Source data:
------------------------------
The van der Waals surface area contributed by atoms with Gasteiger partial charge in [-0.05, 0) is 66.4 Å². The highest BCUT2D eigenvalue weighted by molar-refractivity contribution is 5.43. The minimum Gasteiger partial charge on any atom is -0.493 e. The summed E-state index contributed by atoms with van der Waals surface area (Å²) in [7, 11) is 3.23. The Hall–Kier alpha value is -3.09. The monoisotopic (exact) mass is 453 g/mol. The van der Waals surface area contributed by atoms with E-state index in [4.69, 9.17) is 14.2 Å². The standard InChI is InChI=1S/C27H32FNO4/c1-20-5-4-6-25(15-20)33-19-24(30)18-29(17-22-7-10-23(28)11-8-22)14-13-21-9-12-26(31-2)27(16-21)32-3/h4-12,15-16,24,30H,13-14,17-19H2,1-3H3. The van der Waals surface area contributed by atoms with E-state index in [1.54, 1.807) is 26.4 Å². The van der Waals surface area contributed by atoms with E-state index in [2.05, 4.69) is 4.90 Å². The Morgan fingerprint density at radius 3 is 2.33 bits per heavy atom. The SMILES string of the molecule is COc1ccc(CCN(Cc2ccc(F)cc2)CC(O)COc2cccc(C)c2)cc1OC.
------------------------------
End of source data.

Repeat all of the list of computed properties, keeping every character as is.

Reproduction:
The van der Waals surface area contributed by atoms with Gasteiger partial charge in [-0.05, 0) is 66.4 Å². The highest BCUT2D eigenvalue weighted by molar-refractivity contribution is 5.43. The minimum Gasteiger partial charge on any atom is -0.493 e. The summed E-state index contributed by atoms with van der Waals surface area (Å²) in [7, 11) is 3.23. The Hall–Kier alpha value is -3.09. The monoisotopic (exact) mass is 453 g/mol. The van der Waals surface area contributed by atoms with E-state index in [4.69, 9.17) is 14.2 Å². The standard InChI is InChI=1S/C27H32FNO4/c1-20-5-4-6-25(15-20)33-19-24(30)18-29(17-22-7-10-23(28)11-8-22)14-13-21-9-12-26(31-2)27(16-21)32-3/h4-12,15-16,24,30H,13-14,17-19H2,1-3H3. The van der Waals surface area contributed by atoms with E-state index in [1.54, 1.807) is 26.4 Å². The van der Waals surface area contributed by atoms with E-state index in [2.05, 4.69) is 4.90 Å². The Morgan fingerprint density at radius 3 is 2.33 bits per heavy atom. The SMILES string of the molecule is COc1ccc(CCN(Cc2ccc(F)cc2)CC(O)COc2cccc(C)c2)cc1OC.